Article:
Galectins constitute a family of 15 glycan-binding proteins that have been emerging as important modulators of a variety of cellular processes relevant to cancer biology, including proliferation, survival, apoptosis, migration and invasion [810]. Angiogenesis, tumor immune escape and metastasis can compromise the function of these lectins [10, 11]. Most galectin actions are exerted once secreted by some yet unknown unconventional mechanism and involve interactions of their conserved carbohydrate-recognition domains (CRDs) with beta-galactosides contained in the glycans of cell surface and extracellular matrix (ECM) components [810]. Variations in glycan structural complexities determine variations in the selectivity of different galectins for particular beta-galactoside-containing glycans [8]. As a consequence, galectins can play redundant or complementary functions [10]. Predominant galectin-interacting glycoproteins include integrins at the cell surface and laminin and fibronectin in the ECM, crucial in cell adhesion and migration processes [10, 12]. As modulators of cell–matrix interactions galectins can enhance or inhibit cellular adhesion depending on the biological and physiological context [11].

Galectins 1, -2, -4, -7, -8 and -9 are expressed in human brain [13] and Galectin-1, Galectin-3 (Gal-3) and Galectin-8 (Gal-8) are the most abundantly expressed in human glioma cell lines [14]. The prototype Gal-1 and the chimeric type Gal-3 have been the most studied galectins in gliomas and glioblastoma cell lines [12]. The expression levels of both Gal-1 [1518] and Gal-3 [19] have been correlated with the more malignant glioma tumor grades, although not always for Gal-3 [12, 20, 21]. The pathogenic roles of these galectins seems to be mainly linked to cell migration and invasion, but also to chemoresistance [12], and at least Gal-3 can promote glioblastoma cells survival under stressing conditions [6]. The potential roles of other galectins expressed in the brain, specially Gal-8 found in rat and human brain [13, 22], remains little explored and even uncertain in cell migration [17], and totally unknown regarding proliferation, apoptosis and survival of glioblastoma cells [12].

Gal-8 is a tandem-repeat galectin consisting of one N- and one C-terminal CRD of different glycan selectivity. These N- and C-CRDs are spaced by a linker peptide that depending on its length gives rise to short and long Gal-8 isoforms. Gal-8 is unique among other galectins due to the particular preference of its N-terminal CRD for α2-3-sialylated glycans, implying distinct functional consequences [11, 23]. Such property makes Gal-8 especially attractive for studies on glioblastoma cells, considering the recent evidence of an increased sialylated glycans in these cells [24]. Gal-8 interacts with selective β1-integrins and with fibronectin, sharing properties with matricellular proteins [2528]. As a matrix protein, Gal-8 promotes cell adhesion by triggering integrin-mediated signaling and cytoskeletal rearrangements [25, 26, 29], which can result in increased [25, 26] or arrested cell migration [29] depending on the cell type. Gal-8 can also induce cell arrest and apoptosis, as reported when it is used as soluble stimulus [27, 30]. Gal-8 has certainly the potential to contribute to cancer pathogenesis in different ways. Its expression increases in a variety of cancers [11], it can stimulate angiogenesis [31, 32] and might promote integrin-mediated metastasis [33]. Gal-8 expression has not been found associated with malignancy in gliomas, thus contrasting with Gal-1 and Gal-3 [17]. However, Gal-8 has been described to share with Gal-1 and Gal-3 a predominant distribution towards the invasive parts of xenografted glioblastomas and, to a lesser extent, also shares the stimulation of glioblastoma cell migration when used as a matrix protein in a two dimensional in vitro assay [17]. Here we extend the evidence showing a strong role of Gal-8 in glioblastoma cell migration, using it as a soluble stimulus on a 3D transwell assay. We also describe for the first time that Gal-8 contributes to the proliferation and anti-apoptotic/survival properties of the highly malignant glioblastoma cells.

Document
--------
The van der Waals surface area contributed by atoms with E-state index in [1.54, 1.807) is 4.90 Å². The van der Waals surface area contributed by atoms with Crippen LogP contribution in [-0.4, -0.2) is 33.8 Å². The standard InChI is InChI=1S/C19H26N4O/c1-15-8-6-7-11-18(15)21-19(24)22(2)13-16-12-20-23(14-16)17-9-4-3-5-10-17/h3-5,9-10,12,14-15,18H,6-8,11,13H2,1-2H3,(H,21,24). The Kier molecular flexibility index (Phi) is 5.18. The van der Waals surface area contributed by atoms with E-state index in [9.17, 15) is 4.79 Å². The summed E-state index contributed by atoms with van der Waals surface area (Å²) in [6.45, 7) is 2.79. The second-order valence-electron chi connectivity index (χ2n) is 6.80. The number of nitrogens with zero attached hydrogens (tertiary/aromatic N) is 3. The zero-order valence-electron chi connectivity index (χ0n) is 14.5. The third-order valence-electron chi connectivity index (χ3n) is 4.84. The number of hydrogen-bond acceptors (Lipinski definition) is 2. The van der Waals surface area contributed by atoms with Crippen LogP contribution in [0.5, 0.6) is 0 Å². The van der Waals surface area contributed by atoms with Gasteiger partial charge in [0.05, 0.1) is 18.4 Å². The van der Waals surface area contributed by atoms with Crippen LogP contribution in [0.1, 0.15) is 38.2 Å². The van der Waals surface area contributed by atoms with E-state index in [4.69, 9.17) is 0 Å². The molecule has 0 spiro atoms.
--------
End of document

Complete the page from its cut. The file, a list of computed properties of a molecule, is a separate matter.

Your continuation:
Methods

Cell lines, antibodies, reagents and plasmids

U87 glioblastoma cells (ATCC) were maintained in Dulbecco’s Modified Eagle’s Medium (DMEM—4.5 g/l glucose) supplemented with 10 % fetal bovine serum (FBS), 100 Units/ml penicillin, 0.1 mg/ml streptomycin (Sigma-Aldrich, ST Louis, MO) and 5 μg/ml plasmocin. β-actin C4 monoclonal (Santa Cruz, Palo Alto, CA, USA) and cleaved-caspase-3 rabbit polyclonal antibodies (Cell Signaling Technology) were used. We generated recombinant human Gal-8 and anti-Gal-8 rabbit polyclonal antibodies as described [29, 34]. Lentiviral vectors and the viral delivery system for pVSVG, pΔR, and pLKO.1-puro vectors, the CellTrace CFSE kit for the cell proliferation assay and Alexa 488-conjugated secondary antibody were obtained from (Thermo Fisher Scientific, Waltham, MA, USA). Costar Transwell chambers with an 8 μm pore polycarbonate membrane and 6.5 mm insert were from Corning Incorporated, NY, USA.